At first I scoffed.  I was partway through orientation for learning to work with individuals with disabilities, and the trainer was emphasizing the importance of eye contact in interpersonal communication.  Eye contact has long been a weakness for me, and I couldn't see why it mattered.  That is, until I started paying attention.

In movies, the bad boss is characterized as the one who lords over the underlings by standing above them and talking down to them.  This makes me cringe.  I think it's important to be eye level when you're talking with someone.  I want to communicate that we're working on this together, that I value what the person thinks, and that we have a common goal.

I value this message so much that I discard convention.  I've been known to balance squatting down, rest on my knees next to someone's desk, pull up an extra chair, or sit on a yoga ball.  Whatever it takes to be eye level with my team member.  Does it look professional to be on your knees next to your coworker's desk?  Probably not.  But I don't care.  I think the human element is more important.

If you're about to offer criticism of someone else's performance, first ask yourself when you last complimented the person on something she is doing well or thanked her for a time she went above and beyond.  Criticism, even when constructive and offered from a place of wanting to help, cannot be received without a foundation of trust.

Let's say you're in charge of two projects: moving a large boulder that got stuck and traveling 1,000 miles on foot.  I know, I know, these are strange projects.  But let's run with it to illustrate one of the reasons why projects fail.

Both projects require a lot of effort.  But how to execute them varies greatly.

If you walk by the boulder every day and give it a light push, it will move nowhere.  Even if you do this every day for a year and try really hard, the boulder will not budge.  Incremental, small steps will lead to failure.  If instead you gather the troops and meet at the same time for one monstrous push, the boulder will move.  

Now imagine gathering the same troops and meeting up to take a single step together for the 1,000 mile project.  Where will that get you?  Exactly one step from where you started.  You will have missed the goal by 1000 miles minus one step.  But here incremental, small steps are perfect.  You can take a series of small steps each day, chart your progress regularly, and estimate how much time remains at your current rate.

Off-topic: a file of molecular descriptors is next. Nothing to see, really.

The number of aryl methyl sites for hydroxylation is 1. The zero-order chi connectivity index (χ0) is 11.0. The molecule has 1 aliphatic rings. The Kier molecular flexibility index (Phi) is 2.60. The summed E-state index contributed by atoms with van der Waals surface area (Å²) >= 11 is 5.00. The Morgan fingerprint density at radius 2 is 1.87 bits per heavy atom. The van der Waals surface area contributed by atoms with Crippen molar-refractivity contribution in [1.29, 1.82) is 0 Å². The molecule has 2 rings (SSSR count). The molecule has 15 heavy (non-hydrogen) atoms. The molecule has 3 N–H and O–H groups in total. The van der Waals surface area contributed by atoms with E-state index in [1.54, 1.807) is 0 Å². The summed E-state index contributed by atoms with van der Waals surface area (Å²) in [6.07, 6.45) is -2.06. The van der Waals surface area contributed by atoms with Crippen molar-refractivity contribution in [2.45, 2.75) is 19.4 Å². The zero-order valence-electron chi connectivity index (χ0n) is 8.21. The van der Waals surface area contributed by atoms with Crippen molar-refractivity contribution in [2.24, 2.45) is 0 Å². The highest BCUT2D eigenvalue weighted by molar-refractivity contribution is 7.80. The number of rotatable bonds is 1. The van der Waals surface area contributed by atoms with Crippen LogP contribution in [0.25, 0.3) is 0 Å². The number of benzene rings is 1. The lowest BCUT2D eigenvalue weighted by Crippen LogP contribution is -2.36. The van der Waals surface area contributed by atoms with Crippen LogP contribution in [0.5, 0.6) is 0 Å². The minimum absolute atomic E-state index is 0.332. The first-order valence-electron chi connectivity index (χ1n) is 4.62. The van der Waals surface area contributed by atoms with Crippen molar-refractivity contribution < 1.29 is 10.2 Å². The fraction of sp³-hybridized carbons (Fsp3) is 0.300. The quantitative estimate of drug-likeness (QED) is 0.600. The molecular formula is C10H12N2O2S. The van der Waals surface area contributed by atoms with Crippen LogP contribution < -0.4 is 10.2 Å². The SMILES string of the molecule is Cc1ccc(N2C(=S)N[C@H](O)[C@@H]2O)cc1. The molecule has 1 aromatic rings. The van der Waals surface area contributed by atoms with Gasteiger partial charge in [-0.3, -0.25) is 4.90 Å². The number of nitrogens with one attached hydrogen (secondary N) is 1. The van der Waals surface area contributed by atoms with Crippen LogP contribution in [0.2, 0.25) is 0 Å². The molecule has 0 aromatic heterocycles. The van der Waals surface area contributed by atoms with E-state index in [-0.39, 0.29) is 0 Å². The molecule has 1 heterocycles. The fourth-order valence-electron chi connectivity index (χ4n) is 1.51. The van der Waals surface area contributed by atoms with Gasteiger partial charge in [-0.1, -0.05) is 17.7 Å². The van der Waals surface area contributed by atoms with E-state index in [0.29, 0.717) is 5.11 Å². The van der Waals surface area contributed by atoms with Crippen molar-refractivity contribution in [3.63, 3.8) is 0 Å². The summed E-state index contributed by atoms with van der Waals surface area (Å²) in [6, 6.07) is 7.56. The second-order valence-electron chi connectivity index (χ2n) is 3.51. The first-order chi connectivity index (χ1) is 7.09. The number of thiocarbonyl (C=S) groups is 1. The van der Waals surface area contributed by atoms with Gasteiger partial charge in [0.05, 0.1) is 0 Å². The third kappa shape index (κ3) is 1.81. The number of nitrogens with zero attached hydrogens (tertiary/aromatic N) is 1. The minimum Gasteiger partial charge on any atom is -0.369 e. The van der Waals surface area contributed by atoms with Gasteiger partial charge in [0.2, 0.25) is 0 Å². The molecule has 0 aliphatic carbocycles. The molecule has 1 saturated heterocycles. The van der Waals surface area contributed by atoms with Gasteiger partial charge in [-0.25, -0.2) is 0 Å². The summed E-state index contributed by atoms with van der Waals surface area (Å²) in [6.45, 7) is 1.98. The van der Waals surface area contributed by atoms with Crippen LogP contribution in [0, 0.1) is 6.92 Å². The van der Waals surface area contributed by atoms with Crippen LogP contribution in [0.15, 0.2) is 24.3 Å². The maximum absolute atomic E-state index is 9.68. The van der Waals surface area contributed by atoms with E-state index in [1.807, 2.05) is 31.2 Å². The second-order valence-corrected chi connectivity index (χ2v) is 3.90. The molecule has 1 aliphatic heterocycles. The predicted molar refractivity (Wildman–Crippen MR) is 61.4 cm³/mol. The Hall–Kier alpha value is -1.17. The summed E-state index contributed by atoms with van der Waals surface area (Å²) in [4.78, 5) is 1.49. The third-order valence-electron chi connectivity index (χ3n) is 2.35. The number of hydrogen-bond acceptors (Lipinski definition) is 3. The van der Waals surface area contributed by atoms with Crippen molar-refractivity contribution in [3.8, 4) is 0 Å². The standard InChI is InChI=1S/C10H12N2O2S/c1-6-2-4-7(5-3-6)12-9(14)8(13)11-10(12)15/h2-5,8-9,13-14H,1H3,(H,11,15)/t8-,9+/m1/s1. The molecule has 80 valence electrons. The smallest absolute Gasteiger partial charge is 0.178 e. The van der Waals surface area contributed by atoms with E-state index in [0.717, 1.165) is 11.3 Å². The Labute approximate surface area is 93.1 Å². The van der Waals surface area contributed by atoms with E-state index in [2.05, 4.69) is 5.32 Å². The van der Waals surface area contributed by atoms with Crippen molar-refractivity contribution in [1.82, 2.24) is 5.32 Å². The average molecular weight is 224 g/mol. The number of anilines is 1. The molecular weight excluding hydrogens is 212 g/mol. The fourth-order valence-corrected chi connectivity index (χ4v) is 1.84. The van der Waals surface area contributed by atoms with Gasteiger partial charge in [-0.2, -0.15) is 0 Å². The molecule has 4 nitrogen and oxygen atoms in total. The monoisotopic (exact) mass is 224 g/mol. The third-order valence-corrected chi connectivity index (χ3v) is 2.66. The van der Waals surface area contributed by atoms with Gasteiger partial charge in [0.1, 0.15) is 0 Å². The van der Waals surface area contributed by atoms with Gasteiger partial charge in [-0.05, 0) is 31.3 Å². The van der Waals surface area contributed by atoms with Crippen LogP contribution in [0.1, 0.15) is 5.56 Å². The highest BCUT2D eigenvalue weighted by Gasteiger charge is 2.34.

Traveling a great distance on foot can be done in a series of small steps, but unsticking a boulder requires a single motion that is coordinated and focused.  Figure out which type of project you're facing.

To me the values of a good leader are communicated through the small things.  Even though I believe this is true, more often than not I get to the end of the workday and realize I've misused my time.  Sure, I'll have gotten things done, but I may have failed to do the stuff that matter most. 

I may have neglected to:  

  • Send a 'thank you' message to a coworker who recently improved something around the office. 
  • Communicate appreciation to the team member who volunteered when no one else did. 
  • Ask how the intern's big school project turned out. 
  • Do a quick lap around the office to see if anything can be straightened up or made to look better. 
  • Tell a coworker thanks for speaking up during the morning meeting when I had wanted to say something similar but couldn't come up with the words.

These may not be on my "official" work responsibilities list, but I firmly believe that improving the environment and recognizing people for great things is as important if not more so.

I can't stand referring to employees as "resources".  I fully get that employees are resources in that they have an output and a cost, but even the word "employee" bugs me because it emphasizes too much that a person is being employed (and therefore paid) to do a task.  The human side is completely lost.  Let's stop saying employee and resource altogether. 

Organizations are made up of people.  We all walk in the door with personal lives, baggage, unique skills, personality traits, and individual desires. 

Let's adopt the phrase "team member".  "Team" because we're working together and will fail if we don't, and "member" because we're part of something and each playing a role.  Let's reserve "resources" for inanimate objects.

I once received a glowing compliment via email.  The sender's words seemed warm and genuine.  I appreciated both the recognition and the person who took the time to send the kind words.  I spent the rest of my day relaxed and inwardly smiling.  The glow carried into the next day until a wave of embarrassment hit me.  When did I last send someone else a "thank you" of that magnitude?  When did I last offer a compliment that lasted hours?  When did I last validate another's strengths so fully?  When did I last do any of those things… and have I ever?